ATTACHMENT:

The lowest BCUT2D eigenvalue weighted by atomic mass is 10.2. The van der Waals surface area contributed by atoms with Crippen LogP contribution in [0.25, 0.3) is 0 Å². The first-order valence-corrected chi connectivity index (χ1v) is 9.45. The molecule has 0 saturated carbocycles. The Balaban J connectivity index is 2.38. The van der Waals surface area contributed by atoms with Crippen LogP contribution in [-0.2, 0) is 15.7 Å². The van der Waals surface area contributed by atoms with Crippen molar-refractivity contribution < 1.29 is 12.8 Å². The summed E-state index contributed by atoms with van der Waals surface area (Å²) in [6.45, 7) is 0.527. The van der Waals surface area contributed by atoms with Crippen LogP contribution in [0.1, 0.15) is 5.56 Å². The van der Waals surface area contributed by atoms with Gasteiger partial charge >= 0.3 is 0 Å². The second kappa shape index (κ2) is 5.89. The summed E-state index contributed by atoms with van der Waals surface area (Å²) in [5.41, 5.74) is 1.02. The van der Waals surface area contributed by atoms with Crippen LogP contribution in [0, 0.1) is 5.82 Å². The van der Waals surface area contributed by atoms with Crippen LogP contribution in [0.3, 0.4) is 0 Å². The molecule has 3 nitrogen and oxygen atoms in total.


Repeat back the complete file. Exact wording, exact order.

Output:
The lowest BCUT2D eigenvalue weighted by atomic mass is 10.2. The van der Waals surface area contributed by atoms with Crippen LogP contribution in [0.25, 0.3) is 0 Å². The first-order valence-corrected chi connectivity index (χ1v) is 9.45. The molecule has 0 saturated carbocycles. The Balaban J connectivity index is 2.38. The van der Waals surface area contributed by atoms with Crippen LogP contribution in [-0.2, 0) is 15.7 Å². The van der Waals surface area contributed by atoms with Crippen molar-refractivity contribution < 1.29 is 12.8 Å². The summed E-state index contributed by atoms with van der Waals surface area (Å²) in [6.45, 7) is 0.527. The van der Waals surface area contributed by atoms with Crippen LogP contribution in [0.1, 0.15) is 5.56 Å². The van der Waals surface area contributed by atoms with Gasteiger partial charge >= 0.3 is 0 Å². The second kappa shape index (κ2) is 5.89. The summed E-state index contributed by atoms with van der Waals surface area (Å²) in [5.41, 5.74) is 1.02. The van der Waals surface area contributed by atoms with Crippen LogP contribution in [0, 0.1) is 5.82 Å². The van der Waals surface area contributed by atoms with Crippen LogP contribution in [0.3, 0.4) is 0 Å². The molecule has 3 nitrogen and oxygen atoms in total.